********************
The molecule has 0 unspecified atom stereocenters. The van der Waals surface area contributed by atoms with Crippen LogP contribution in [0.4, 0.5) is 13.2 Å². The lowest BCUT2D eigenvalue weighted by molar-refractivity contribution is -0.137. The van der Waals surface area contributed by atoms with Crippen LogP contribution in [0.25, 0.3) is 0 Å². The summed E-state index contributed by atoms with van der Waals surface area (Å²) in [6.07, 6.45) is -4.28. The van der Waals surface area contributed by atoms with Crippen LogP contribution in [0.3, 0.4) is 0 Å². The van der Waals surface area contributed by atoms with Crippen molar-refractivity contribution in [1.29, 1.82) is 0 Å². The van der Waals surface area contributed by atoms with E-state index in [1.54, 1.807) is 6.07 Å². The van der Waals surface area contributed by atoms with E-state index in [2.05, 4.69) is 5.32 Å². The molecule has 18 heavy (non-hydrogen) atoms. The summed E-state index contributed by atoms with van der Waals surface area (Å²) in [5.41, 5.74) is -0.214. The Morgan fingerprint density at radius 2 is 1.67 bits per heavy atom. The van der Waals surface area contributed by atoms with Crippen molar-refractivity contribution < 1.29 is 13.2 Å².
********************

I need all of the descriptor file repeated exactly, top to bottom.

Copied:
The molecule has 0 unspecified atom stereocenters. The van der Waals surface area contributed by atoms with Crippen LogP contribution in [0.4, 0.5) is 13.2 Å². The lowest BCUT2D eigenvalue weighted by molar-refractivity contribution is -0.137. The van der Waals surface area contributed by atoms with Crippen LogP contribution in [0.25, 0.3) is 0 Å². The summed E-state index contributed by atoms with van der Waals surface area (Å²) in [6.07, 6.45) is -4.28. The van der Waals surface area contributed by atoms with Crippen LogP contribution in [0.3, 0.4) is 0 Å². The van der Waals surface area contributed by atoms with Crippen molar-refractivity contribution in [1.29, 1.82) is 0 Å². The van der Waals surface area contributed by atoms with E-state index in [1.54, 1.807) is 6.07 Å². The van der Waals surface area contributed by atoms with E-state index in [2.05, 4.69) is 5.32 Å². The molecule has 18 heavy (non-hydrogen) atoms. The summed E-state index contributed by atoms with van der Waals surface area (Å²) in [5.41, 5.74) is -0.214. The Morgan fingerprint density at radius 2 is 1.67 bits per heavy atom. The van der Waals surface area contributed by atoms with Crippen molar-refractivity contribution < 1.29 is 13.2 Å².